Wed Feb 04, 2004 1:19 pm

Serious matter, yes, can you reverse what has transpired? No. Should we finish what we started? Yes.

Alpha, you are oversimplifying the intel situation. I doubt you have ever been involved in the process, so to quit looking like a complete fool, stop making it seem like you have. Bright boy..
 
MD-90
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RE: Powell Not Sure If War Minus WMD's Was Justified

Wed Feb 04, 2004 1:38 pm

The absence of evidence is not evidence of absence. Why did Syria so quickly give in after so many years of stonewalling (for example)?

Also, if there really where absolutely no WMDs, then we have a clear intelligence failure of vast proportions that needs to be addressed.
 
Alpha 1
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RE: Powell Not Sure If War Minus WMD's Was Justified

Wed Feb 04, 2004 1:42 pm

Serious matter, yes, can you reverse what has transpired? No.

That's not what it's about, JeffM, and you know it. It's about learning from our mistakes, so they won't be repeated, and find out where improvements in the process can be made. That, ultimately, is why such an investigation should take place.

Alpha, you are oversimplifying the intel situation. I doubt you have ever been involved in the process, so to quit looking like a complete fool, stop making it seem like you have. Bright boy..

JeffM, what's up your butt tonight, eh? It isn't a simple situation ,and everyone knows that, and I for one never said it was. If it were, then we wouldn't be debating about bad intel.

It's you who looks like the fool in trying to bait others, when the rest of us are having a serious discussion of the subject. Grow up.
 
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JeffM
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RE: Powell Not Sure If War Minus WMD's Was Justified

Wed Feb 04, 2004 1:58 pm

It is about learning from our mistakes. That is my point. Sitting around doing nothing like Clinton was a BIG mistake. Getting off our ass and doing something was a step in the right direction.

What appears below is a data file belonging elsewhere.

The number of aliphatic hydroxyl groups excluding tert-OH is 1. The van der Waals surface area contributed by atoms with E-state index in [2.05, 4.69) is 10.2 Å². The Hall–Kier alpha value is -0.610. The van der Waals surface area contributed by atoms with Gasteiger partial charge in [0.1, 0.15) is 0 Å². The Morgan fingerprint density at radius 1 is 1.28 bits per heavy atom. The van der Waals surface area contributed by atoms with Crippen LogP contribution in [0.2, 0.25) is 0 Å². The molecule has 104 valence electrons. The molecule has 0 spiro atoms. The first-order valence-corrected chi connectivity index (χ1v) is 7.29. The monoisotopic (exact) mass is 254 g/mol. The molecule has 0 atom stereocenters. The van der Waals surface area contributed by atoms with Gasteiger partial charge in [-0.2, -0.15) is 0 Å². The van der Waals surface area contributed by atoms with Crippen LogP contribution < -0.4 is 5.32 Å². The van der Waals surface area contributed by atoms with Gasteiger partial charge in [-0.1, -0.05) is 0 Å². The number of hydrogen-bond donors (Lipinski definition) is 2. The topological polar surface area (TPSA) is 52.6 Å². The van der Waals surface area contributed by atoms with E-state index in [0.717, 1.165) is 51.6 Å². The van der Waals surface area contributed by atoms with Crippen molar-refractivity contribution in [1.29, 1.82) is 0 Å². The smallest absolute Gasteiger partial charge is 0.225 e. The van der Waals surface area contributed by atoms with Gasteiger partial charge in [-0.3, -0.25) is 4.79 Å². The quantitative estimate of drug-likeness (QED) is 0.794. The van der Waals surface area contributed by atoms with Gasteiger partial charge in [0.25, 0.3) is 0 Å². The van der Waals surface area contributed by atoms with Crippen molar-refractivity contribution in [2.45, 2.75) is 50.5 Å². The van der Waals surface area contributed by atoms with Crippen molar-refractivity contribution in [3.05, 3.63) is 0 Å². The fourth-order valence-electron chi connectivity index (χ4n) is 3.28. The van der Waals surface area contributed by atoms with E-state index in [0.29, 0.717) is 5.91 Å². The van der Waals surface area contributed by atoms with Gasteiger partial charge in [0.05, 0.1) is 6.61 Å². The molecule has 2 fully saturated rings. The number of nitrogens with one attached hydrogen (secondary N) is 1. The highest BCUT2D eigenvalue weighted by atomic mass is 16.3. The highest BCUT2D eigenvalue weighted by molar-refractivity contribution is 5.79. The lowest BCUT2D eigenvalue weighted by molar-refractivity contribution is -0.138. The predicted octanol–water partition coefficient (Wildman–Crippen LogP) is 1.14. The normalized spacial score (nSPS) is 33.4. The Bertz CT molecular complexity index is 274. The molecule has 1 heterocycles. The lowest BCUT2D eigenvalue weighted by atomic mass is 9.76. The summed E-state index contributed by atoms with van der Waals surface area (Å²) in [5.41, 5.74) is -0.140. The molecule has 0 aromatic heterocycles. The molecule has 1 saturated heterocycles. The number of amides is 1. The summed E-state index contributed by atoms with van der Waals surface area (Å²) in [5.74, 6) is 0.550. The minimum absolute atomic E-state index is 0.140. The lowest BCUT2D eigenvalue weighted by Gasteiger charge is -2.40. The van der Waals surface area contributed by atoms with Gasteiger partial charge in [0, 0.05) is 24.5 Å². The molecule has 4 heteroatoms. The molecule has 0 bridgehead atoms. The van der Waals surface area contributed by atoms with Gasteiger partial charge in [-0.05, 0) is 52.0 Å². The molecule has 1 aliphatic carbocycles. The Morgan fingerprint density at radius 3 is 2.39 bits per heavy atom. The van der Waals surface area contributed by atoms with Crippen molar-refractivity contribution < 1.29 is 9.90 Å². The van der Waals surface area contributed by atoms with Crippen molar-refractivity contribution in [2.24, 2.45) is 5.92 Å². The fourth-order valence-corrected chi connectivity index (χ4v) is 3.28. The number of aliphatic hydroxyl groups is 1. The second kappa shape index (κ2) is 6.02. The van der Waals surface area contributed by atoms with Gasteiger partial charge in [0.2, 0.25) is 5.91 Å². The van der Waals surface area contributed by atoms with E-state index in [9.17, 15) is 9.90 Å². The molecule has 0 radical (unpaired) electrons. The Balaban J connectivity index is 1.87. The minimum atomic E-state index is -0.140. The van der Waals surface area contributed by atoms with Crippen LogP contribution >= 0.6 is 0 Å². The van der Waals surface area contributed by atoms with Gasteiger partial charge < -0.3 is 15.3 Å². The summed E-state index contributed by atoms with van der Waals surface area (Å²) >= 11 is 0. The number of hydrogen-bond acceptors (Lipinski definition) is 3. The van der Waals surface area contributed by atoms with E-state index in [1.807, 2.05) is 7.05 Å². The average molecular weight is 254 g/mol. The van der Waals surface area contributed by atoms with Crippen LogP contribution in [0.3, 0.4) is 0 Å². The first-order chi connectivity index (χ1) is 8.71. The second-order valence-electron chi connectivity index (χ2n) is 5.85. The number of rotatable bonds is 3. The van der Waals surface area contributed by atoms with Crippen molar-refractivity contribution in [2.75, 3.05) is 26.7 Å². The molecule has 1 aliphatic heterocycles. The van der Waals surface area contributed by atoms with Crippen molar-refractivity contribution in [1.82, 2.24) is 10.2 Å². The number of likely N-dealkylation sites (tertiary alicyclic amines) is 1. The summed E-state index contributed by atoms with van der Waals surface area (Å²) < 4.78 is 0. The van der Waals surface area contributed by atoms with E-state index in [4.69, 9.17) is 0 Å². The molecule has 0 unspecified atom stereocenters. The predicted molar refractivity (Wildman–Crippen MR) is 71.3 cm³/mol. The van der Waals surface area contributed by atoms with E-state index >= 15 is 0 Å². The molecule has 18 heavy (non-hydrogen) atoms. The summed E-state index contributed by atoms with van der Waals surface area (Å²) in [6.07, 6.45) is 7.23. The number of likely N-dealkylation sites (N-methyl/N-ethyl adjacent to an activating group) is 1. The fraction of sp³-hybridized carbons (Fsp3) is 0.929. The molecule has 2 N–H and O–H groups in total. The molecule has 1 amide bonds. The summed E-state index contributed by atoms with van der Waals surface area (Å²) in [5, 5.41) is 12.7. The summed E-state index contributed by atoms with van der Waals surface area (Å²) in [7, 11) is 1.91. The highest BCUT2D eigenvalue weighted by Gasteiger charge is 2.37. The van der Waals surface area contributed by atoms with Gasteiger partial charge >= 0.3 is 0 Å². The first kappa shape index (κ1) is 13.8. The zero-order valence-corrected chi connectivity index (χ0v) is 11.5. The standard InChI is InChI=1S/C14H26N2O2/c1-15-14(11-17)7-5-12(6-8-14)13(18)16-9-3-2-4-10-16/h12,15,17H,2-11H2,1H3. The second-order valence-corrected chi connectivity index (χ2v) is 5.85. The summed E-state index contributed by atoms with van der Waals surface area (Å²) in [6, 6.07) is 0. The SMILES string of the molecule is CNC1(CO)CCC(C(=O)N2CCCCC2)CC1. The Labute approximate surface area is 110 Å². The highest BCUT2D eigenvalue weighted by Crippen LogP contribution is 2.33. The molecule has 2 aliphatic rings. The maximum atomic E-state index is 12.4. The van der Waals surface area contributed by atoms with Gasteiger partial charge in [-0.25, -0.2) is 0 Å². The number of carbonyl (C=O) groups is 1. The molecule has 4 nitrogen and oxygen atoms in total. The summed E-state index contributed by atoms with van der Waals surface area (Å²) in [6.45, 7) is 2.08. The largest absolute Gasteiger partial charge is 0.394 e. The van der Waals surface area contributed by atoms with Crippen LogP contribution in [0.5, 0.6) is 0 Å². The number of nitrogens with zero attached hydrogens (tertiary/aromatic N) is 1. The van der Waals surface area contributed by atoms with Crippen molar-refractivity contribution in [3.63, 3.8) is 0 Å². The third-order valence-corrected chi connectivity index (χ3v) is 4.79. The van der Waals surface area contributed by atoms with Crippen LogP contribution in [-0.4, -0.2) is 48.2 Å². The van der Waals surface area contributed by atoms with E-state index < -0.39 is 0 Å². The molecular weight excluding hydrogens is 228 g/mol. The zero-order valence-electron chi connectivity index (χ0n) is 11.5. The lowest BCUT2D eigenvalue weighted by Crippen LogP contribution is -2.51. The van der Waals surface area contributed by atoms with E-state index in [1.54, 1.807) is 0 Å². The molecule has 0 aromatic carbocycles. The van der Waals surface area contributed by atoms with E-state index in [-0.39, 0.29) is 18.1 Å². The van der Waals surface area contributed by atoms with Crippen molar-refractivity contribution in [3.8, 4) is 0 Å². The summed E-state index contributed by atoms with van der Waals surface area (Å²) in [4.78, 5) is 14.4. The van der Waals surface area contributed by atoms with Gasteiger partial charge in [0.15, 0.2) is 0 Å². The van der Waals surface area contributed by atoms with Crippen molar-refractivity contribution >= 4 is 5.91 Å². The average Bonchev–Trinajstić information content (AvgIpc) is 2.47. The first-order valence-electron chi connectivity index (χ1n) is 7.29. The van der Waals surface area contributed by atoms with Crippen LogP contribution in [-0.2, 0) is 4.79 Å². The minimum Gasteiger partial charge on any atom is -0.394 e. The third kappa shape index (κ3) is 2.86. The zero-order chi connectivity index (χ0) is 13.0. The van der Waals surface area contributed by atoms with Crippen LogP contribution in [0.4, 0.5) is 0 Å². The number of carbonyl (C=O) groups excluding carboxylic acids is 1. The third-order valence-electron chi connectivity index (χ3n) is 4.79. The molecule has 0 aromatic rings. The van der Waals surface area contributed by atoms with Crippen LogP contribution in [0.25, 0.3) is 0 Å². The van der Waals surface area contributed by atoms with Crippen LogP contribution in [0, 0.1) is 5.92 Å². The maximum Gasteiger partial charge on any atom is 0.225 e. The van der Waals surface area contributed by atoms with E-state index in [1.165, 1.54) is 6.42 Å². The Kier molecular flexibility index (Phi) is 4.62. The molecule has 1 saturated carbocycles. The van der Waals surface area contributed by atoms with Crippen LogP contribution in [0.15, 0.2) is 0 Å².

Serious discussion? Thats what your doing? I couldn't tell.
 
b757300
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RE: Powell Not Sure If War Minus WMD's Was Justified

Wed Feb 04, 2004 2:40 pm

Why did Syria so quickly give in after so many years of stonewalling (for example)?

Actually it was Libya but the point is still the same. Libya saw what happened to Saddam and when they were caught red handed importing nuclear materials and equipment, they decided it was better to give it up rather than suffer Saddam's fate.

The absence of evidence is not evidence of absence.

I was going to say that! You stole my line! Big grin  Big grin
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commander_rabb
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RE: Powell Not Sure If War Minus WMD's Was Justified

Wed Feb 04, 2004 3:19 pm

Whatever the merits of the war there are many that feel that we will almost certainly better off in the world now that we are bringing some stability into Iraq and into the Middle East. The road is a long one. And it may get worse. But it is a road we are now on and one we will travel the full distance.

Many are willing to go the distance.

Including myself.
 
Alpha 1
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RE: Powell Not Sure If War Minus WMD's Was Justified

Wed Feb 04, 2004 3:21 pm

Whatever the merits of the war there are many that feel that we will almost certainly better off in the world now that we are bringing some stability into Iraq and into the Middle East.

STABILITY? I guess you consider a continuing war, and continued terrorist attacks stability. I have a different idea about that word and what it means.
 
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JeffM
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RE: Powell Not Sure If War Minus WMD's Was Justified

Wed Feb 04, 2004 3:24 pm

The attacks will continue for a while. But they won't last.

Tell us alpha....what is stability? How would you get us there?
 
captaingomes
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RE: Powell Not Sure If War Minus WMD's Was Justified

Thu Feb 05, 2004 12:35 am

Jeff, how will the attacks not last? And stability is not achieved by starting wars that are dubious. We needed to take action regarding Saddam, if for the sake of the people there, but not the way it was done. With the increased anger towards Americans, stability will decrease, and attacks will increase.
"it's kind of like an Airbus, it's an engineering marvel, but there's no sense of passion" -- J. Clarkson re: Coxster
 
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JeffM
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RE: Powell Not Sure If War Minus WMD's Was Justified

Thu Feb 05, 2004 12:43 am